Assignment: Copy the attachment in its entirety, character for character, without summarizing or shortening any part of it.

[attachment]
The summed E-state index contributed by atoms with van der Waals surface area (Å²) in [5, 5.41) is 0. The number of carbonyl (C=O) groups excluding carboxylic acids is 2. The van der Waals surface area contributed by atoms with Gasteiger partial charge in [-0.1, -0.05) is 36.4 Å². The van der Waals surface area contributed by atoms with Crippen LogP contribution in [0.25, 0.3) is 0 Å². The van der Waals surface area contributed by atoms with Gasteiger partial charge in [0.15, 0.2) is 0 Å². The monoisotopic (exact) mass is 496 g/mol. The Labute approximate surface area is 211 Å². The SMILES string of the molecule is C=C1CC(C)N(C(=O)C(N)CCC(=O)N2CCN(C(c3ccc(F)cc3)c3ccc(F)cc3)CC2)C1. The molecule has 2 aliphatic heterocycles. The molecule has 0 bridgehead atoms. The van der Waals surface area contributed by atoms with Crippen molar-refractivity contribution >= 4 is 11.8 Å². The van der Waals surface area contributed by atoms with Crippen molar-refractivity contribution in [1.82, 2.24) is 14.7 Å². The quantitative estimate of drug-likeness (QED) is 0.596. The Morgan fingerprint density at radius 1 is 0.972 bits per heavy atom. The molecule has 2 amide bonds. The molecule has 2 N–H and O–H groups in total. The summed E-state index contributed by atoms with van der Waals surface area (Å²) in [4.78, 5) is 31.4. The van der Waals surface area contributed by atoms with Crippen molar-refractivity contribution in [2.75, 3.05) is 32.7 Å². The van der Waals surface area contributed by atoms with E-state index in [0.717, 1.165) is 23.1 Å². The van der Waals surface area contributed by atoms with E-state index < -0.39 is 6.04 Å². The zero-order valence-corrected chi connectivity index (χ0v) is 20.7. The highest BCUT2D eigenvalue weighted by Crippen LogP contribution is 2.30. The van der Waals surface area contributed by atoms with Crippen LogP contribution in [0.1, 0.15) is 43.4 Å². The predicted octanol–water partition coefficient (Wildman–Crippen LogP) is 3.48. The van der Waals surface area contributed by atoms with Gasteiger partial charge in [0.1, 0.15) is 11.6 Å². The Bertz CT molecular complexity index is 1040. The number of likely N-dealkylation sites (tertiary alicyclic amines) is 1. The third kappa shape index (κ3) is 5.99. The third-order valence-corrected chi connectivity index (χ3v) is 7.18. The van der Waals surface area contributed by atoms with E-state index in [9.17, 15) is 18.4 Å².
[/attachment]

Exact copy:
The summed E-state index contributed by atoms with van der Waals surface area (Å²) in [5, 5.41) is 0. The number of carbonyl (C=O) groups excluding carboxylic acids is 2. The van der Waals surface area contributed by atoms with Gasteiger partial charge in [-0.1, -0.05) is 36.4 Å². The van der Waals surface area contributed by atoms with Crippen LogP contribution in [0.25, 0.3) is 0 Å². The van der Waals surface area contributed by atoms with Gasteiger partial charge in [0.15, 0.2) is 0 Å². The monoisotopic (exact) mass is 496 g/mol. The Labute approximate surface area is 211 Å². The SMILES string of the molecule is C=C1CC(C)N(C(=O)C(N)CCC(=O)N2CCN(C(c3ccc(F)cc3)c3ccc(F)cc3)CC2)C1. The molecule has 2 aliphatic heterocycles. The molecule has 0 bridgehead atoms. The van der Waals surface area contributed by atoms with Crippen molar-refractivity contribution >= 4 is 11.8 Å². The van der Waals surface area contributed by atoms with Crippen molar-refractivity contribution in [1.82, 2.24) is 14.7 Å². The quantitative estimate of drug-likeness (QED) is 0.596. The Morgan fingerprint density at radius 1 is 0.972 bits per heavy atom. The molecule has 2 amide bonds. The molecule has 2 N–H and O–H groups in total. The summed E-state index contributed by atoms with van der Waals surface area (Å²) in [4.78, 5) is 31.4. The van der Waals surface area contributed by atoms with Crippen molar-refractivity contribution in [2.75, 3.05) is 32.7 Å². The van der Waals surface area contributed by atoms with E-state index in [0.717, 1.165) is 23.1 Å². The van der Waals surface area contributed by atoms with E-state index < -0.39 is 6.04 Å². The zero-order valence-corrected chi connectivity index (χ0v) is 20.7. The highest BCUT2D eigenvalue weighted by Crippen LogP contribution is 2.30. The van der Waals surface area contributed by atoms with Crippen LogP contribution in [0.1, 0.15) is 43.4 Å². The predicted octanol–water partition coefficient (Wildman–Crippen LogP) is 3.48. The van der Waals surface area contributed by atoms with Gasteiger partial charge in [0.1, 0.15) is 11.6 Å². The Bertz CT molecular complexity index is 1040. The number of likely N-dealkylation sites (tertiary alicyclic amines) is 1. The third kappa shape index (κ3) is 5.99. The third-order valence-corrected chi connectivity index (χ3v) is 7.18. The van der Waals surface area contributed by atoms with E-state index in [9.17, 15) is 18.4 Å².